Several B.C. First Nations set to take full control over education on their lands
The federal government holds jurisdiction over First Nations education, but in B.C. that is changing. Four First Nations have negotiated with Ottawa to take over full legal control of education on their reserves, and there are more set to vote on it.
Advocates say it’s a move 50 years in the making.
In 1972, the National Indian Brotherhood — now the Assembly of First Nations — issued a policy paper called Indian Control of Indian Education. In 2022, at least four First Nation groups in B.C. are getting that control.
While most education is a provincial responsibility in Canada, First Nations education is under federal jurisdiction. But in 2006, the federal government passed legislation to allow individual First Nations in B.C. to take it over.
Now, after 15 years of negotiations, it’s starting to happen.
It’s been a “long-standing quest,” said Debbie Jeffrey, executive director of the First Nations Education Steering Committee, the group that advocated for the legislation.
“It really is the embodiment of First Nations control of First Nations education, which has been a primary driver and principal of First Nations education since the policy paper was released in 1972,” she said.
Thirteen First Nations have been been conducting their own negotiations with the federal government, hammering out education jurisdiction agreements. The agreements give the nations the power to develop curriculums, set graduation requirements and certify teachers and schools. They also make sure there is funding in place to do those things.
On Jan. 9, the Cowichan Tribes on Vancouver Island became the fourth First Nation community — after the Lil’wat Nation, the Seabird Island Band and ʔaq̓am of the Ktunaxa Nation — whose members voted to ratify an agreement.
Parliament is expected to ratify it within a month, according to Stephanie Atleo, who negotiated on behalf of the Cowichan Tribes.
Later this year, she says the four communities will form a board to start working on curriculums and teacher certification guidelines. They’ll be joined by other First Nations that ratify agreements between now and then and plan to implement the changes for the 2022-23 school year.
The provincial government has also been active. It passed legislation in October 2021 giving every First Nation with a jurisdiction agreement the right to certify and regulate teachers.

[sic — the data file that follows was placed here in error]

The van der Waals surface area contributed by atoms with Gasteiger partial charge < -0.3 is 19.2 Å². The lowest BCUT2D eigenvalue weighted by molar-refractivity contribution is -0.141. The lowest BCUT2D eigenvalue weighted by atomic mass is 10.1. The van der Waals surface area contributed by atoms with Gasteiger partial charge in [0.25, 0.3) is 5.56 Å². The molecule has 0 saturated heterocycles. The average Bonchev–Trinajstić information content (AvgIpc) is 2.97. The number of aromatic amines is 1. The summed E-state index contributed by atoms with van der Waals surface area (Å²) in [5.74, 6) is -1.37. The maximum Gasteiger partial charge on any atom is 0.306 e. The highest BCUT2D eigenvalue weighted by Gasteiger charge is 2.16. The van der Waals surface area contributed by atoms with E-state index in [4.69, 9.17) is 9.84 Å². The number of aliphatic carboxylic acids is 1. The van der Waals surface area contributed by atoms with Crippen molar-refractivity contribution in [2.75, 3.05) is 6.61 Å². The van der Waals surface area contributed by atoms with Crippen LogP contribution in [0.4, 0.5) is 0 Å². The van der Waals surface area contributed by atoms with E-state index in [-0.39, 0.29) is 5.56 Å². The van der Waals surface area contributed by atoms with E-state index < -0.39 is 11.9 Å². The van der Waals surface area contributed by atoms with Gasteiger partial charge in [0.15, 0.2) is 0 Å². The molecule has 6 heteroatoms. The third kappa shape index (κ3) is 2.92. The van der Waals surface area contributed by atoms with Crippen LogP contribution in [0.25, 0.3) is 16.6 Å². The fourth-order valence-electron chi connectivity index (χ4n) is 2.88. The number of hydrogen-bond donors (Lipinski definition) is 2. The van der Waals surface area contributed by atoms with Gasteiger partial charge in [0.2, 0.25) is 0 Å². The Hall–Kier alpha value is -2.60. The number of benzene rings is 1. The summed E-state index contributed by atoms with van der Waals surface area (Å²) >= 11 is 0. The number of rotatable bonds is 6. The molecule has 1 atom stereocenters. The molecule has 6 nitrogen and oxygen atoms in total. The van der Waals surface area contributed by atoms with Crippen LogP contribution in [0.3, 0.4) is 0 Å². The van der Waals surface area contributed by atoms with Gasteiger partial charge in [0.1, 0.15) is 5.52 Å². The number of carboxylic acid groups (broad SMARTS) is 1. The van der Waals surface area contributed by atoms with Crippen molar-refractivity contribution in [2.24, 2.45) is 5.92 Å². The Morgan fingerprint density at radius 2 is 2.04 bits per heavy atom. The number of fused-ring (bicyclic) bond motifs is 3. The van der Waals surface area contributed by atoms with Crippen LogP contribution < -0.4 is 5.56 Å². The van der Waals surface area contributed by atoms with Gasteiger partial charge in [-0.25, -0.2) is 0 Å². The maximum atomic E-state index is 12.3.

So far, only B.C. First Nations have the legislative framework in place to negotiate jurisdiction. An attempt to create countrywide legislation did not pass in 2014. In some situations, jurisdiction has been handed over to First Nations in other provinces as part of modern treaties.
Atleo says the progress that’s been made is tremendous.
“It’s a very exciting time for us to take back that power, that governance, over education, and really work with our families and our children to see what would best serve them when they’re in school,” Atleo said.
She says the new curriculum will expand on what some nations, like hers, are already doing in on-reserve schools. That includes traditional ways of teaching.
“Land-based learning is huge. Our kids learn by seeing, by feeling, by doing,” she said, adding that science class could happen on the water, and history class in the mountains, for example.
While the new curriculum won’t be the same as the one students follow in B.C. public schools, part of the agreement means students in on-reserve schools will still be able to qualify for post-secondary education.
Atleo says Cowichan Tribes hope to strengthen partnerships with their neighbouring school district, and even to share lesson plans with other schools so off-reserve and non-Indigenous students can benefit, too.
Jo-ann Archibald Q’um Q’um Xiiem, a professor emeritus with the faculty of education at UBC, says these agreements are “vitally important.”
She says they will allow families, elders and community members to help shape their children’s education and that “having control over the education and the services ensures that they are meaningfully involved and [can] contribute.”
All three women say this is a sign of true reconciliation, and they hope it can be an example that Indigenous communities across the country can follow.